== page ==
How To Build A Marijuana Unicorn: An Interview With MedMen Spokesman Daniel Yi

Article by Karl Kaufman, Forbes

How To Ride A Marijuana Unicorn: An Interview With MedMen Spokesman Daniel Yi. If you read the news, in the back of your mind, you're like "Wait, Colorado legalized adult use a few years back, didn't it? What happened to Colorado? Is it still a part of the union? Did people's heads explode because of marijuana?" When they ask what the greenhouse is for — "Well, it's for pot" — you're going to have a hard time getting that loan. This is not how Whole Foods sells USDA prime steak. This is not how GNC or BevMo sell their products, so why should cannabis be sold that way?

MedMen, the Los Angeles-based marijuana company, recently became the first American cannabis company to be valued at over $1 billion, thus qualifying it for “unicorn” status. Its chain of retail stores have been called the Starbucks of weed and have been compared to the Apple Store.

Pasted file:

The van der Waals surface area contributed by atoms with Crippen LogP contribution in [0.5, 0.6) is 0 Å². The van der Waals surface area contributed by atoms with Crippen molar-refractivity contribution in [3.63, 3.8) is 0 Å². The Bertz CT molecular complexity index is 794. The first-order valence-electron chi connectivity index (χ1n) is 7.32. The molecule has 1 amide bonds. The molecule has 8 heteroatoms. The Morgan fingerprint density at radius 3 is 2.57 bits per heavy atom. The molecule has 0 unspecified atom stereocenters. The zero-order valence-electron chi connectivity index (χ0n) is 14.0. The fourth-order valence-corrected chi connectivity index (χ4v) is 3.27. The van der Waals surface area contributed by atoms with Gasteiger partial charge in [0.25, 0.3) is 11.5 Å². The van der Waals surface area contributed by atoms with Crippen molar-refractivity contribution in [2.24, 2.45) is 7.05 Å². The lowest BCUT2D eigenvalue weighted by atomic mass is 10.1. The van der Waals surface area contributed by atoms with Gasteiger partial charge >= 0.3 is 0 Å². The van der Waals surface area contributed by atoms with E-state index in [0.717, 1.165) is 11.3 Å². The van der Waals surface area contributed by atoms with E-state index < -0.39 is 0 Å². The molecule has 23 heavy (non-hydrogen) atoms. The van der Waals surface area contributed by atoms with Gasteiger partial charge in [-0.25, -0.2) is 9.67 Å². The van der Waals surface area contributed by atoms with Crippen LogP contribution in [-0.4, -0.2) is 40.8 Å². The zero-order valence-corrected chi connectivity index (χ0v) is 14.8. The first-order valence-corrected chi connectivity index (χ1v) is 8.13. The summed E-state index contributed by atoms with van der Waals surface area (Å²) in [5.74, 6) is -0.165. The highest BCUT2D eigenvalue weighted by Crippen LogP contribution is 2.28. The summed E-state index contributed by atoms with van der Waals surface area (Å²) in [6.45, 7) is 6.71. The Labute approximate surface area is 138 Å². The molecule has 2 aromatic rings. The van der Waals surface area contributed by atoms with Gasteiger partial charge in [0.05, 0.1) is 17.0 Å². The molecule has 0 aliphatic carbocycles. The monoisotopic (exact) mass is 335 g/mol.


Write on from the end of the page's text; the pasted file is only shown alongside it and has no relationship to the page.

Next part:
The company announced plans to go public on the Canadian Securities Exchange (CSE) in the second quarter of 2018. MedMen operates 18 facilities in three states (California, Nevada and New York) with operations including cultivation, manufacturing and retail.

I spoke with MedMen Senior VP of Communications Daniel Yi about the marijuana industry’s growth prospects and the legal and regulatory challenges it faces in the U.S. in Part 1 of this exclusive two-part interview.

Karl Kaufman: It must be an exciting time for you and the company as a whole.

Daniel Yi: Exciting, yeah, but also very crazy. I know it’s a hackneyed metaphor, but it has really been a roller coaster ride. It’s just as exhilarating, just as frightening.

Kaufman: With the sea change in the public’s perception of cannabis, how do you view the long-term growth prospects and challenges as a business, and for the industry as a whole?

Yi: All of this revolves around the changing public perception, which is key to a change in policy, right? If we turn the clock back 20 years ago to when California became the first state to legalize medical marijuana, there really wasn’t much commerce for the first 15 years. It made a splash in the news but there wasn’t much of an industry to speak of, it was more of a grassroots movement.

The important thing that happened in those first 15 years is that people got more comfortable with the idea of medical marijuana. If you look at the latest polls today, 94% of Americans support legalization of medical marijuana, 61% support legalization for adult (recreational) use.

Read the full article here.

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